• On the other hand, mobile station 2, having performed an initial transmission of uplink data at time t3, also decides that the NACK fed back from the base station at time t5 is directed to that mobile station and receives the NACK. Therefore, at time t7, mobile station 2 also retransmits uplink data (first time).
  • That is, as described above, the retransmission data from mobile station 1 and the retransmission data from mobile station 2 collide, and, as a result, the CRC result in the base station is more likely to be NG (error present). Therefore, at time t9, the base station feeds back a NACK.
  • Subsequently, a series of uplink data transmission from both mobile stations, collision of uplink data, CRC=NG (error present), feedback of a NACK and uplink data transmission from both mobile stations, is repeated, and, as a result, ARQ control does not operated correctly.
  • Thus, with ARQ in which channels for response signals are shared for use between a plurality of mobile stations, there is a problem that, if one of the mobile stations performs blind detection incorrectly, ARQ control is damaged.
  • It is therefore an object of the present invention to provide a base station, mobile station and scrambling method for response signals, that, in ARQ in which channels for response signals are shared for use between a plurality of mobile stations, can prevent damage of ARQ control.
  • Means for Solving the Problem
  • In an example useful for understanding the background of the invention, the base station employs a configuration having: a duplicating section that duplicates a response signal to produce a plurality of identical response signals; and a scrambling section that scrambles the plurality of response signals by a scrambling code allocated to a destination mobile station of the plurality of response signals.
  • In an example, the Mobile station employs a configuration having: a descrambling section that descrambles a plurality of identical response signals scrambled by a scrambling code allocated to a different mobile station, by a scrambling code allocated to the mobile station; a combining section that combines the plurality of descrambled response signals to produce a combined signal; and a deciding section that decides which of an acknowledgement, negative acknowledgement and discontinuous transmission the combined signal represents.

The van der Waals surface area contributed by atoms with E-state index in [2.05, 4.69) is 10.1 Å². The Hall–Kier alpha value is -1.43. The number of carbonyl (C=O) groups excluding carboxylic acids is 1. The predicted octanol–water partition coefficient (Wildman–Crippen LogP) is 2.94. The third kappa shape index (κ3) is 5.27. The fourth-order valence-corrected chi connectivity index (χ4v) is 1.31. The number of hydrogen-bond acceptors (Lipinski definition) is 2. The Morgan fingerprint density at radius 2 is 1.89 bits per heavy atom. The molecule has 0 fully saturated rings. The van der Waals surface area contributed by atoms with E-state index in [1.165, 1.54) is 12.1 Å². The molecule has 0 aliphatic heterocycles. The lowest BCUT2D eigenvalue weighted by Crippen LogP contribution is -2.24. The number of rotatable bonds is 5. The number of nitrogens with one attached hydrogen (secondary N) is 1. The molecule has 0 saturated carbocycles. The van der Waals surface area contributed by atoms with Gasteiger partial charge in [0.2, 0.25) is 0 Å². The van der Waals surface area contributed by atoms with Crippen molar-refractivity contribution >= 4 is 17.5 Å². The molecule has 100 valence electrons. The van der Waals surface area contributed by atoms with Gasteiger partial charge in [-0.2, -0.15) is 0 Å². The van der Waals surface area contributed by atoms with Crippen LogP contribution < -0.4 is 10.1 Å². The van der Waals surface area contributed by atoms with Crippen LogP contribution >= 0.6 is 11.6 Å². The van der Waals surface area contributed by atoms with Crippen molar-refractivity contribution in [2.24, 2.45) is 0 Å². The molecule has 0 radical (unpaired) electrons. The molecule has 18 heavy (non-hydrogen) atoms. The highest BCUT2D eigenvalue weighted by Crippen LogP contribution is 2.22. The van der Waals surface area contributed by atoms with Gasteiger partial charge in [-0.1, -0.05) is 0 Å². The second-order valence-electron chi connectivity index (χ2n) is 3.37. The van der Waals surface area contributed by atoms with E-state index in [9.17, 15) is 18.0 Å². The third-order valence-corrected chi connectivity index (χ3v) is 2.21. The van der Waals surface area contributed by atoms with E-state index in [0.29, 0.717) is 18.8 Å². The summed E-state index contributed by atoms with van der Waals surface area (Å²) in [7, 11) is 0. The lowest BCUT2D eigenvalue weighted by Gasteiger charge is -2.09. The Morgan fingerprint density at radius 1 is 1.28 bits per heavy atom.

• In an example, the scrambling method for a response signal in an automatic repeat request, includes scrambling a plurality of identical response signals by a scrambling code allocated to a destination mobile station of the plurality of response signals.
  • The invention is defined by the radio communication base station of independent claim 1, the radio communication mobile station of independent claim 4 and the scrambling method of independent claim 5.
  • Advantageous Effect of Invention
  • According to the present invention, in ARQ in which channels for response signals are shared for use between a plurality of mobile stations, it is possible to prevent damage of ARQ control.
  • Brief Description of Drawings
  • (Examples and Embodiments are numbered together)
    • FIG.1 illustrates an example of a sequence in ARQ;
    • FIG.2 is a block diagram Example showing the configuration of a base station according to Example 1;
    • FIG.3 is a block diagram showing the configuration of a mobile station according to Example 1;
    • FIG.1 illustrates an example of a sequence in ARQ according to Example 1;
    • FIG.5 illustrates a constellation pattern according to Example 1,
    • FIG.6 illustrates a scrambling example according to Example 1;
    • FIG.7 illustrates a descrambling example according to Example 1 (mobile station 1);
    • FIG.8 illustrates a decision example according to Example 1 ;
    • FIG.9 is a descrambling example according to Example 1 (mobile station 2);
    • FIG.10 illustrates an example of transmission power control according to Embodiment 2;
    • FIG.11 illustrates an example of received power according to Embodiment 2 (the mobile station in the cell center);
    • FIG.12 illustrates an example of received power according to Embodiment 2 (a mobile station in a cell edge);
    • FIG.13 is an example of scrambling code allocation according to Embodiment 2;
    • FIG.14 is an example of scrambling code allocation according to Embodiment 3;
    • FIG.15 is an example of scrambling code allocation according to Embodiment 4;
    • FIG.16 is an example of scrambling code allocation according to Embodiment 5;
    • FIG.17 illustrates another example of a response signal;
    • FIG.18 illustrates an example of phase rotation (mobile station 1);
    • FIG.19 illustrates an example of phase rotation (mobile station 2); and
    • FIG.20 illustrates another decision example.
    Best Mode for Carrying Out Invention
  • Examples useful for understanding the background of the present invention, and embodiments of the present invention will be explained below in detail with reference to the accompanying drawings.
  • (Example 1)